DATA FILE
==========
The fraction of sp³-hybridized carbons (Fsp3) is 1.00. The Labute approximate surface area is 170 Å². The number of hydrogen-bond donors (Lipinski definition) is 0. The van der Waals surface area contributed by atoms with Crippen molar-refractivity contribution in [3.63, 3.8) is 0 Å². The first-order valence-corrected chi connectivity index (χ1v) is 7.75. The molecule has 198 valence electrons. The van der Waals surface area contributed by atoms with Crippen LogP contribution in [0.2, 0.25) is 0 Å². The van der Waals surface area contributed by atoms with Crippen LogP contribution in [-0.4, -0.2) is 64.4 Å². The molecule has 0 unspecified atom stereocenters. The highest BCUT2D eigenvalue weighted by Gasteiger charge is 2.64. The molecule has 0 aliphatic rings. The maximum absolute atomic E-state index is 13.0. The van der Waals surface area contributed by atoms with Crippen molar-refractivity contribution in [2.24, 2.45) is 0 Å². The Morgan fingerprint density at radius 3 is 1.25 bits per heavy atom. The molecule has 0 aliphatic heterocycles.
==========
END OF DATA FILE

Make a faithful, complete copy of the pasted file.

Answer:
The fraction of sp³-hybridized carbons (Fsp3) is 1.00. The Labute approximate surface area is 170 Å². The number of hydrogen-bond donors (Lipinski definition) is 0. The van der Waals surface area contributed by atoms with Crippen molar-refractivity contribution in [3.63, 3.8) is 0 Å². The first-order valence-corrected chi connectivity index (χ1v) is 7.75. The molecule has 198 valence electrons. The van der Waals surface area contributed by atoms with Crippen LogP contribution in [0.2, 0.25) is 0 Å². The van der Waals surface area contributed by atoms with Crippen LogP contribution in [-0.4, -0.2) is 64.4 Å². The molecule has 0 unspecified atom stereocenters. The highest BCUT2D eigenvalue weighted by Gasteiger charge is 2.64. The molecule has 0 aliphatic rings. The maximum absolute atomic E-state index is 13.0. The van der Waals surface area contributed by atoms with Crippen molar-refractivity contribution in [2.24, 2.45) is 0 Å². The Morgan fingerprint density at radius 3 is 1.25 bits per heavy atom. The molecule has 0 aliphatic heterocycles.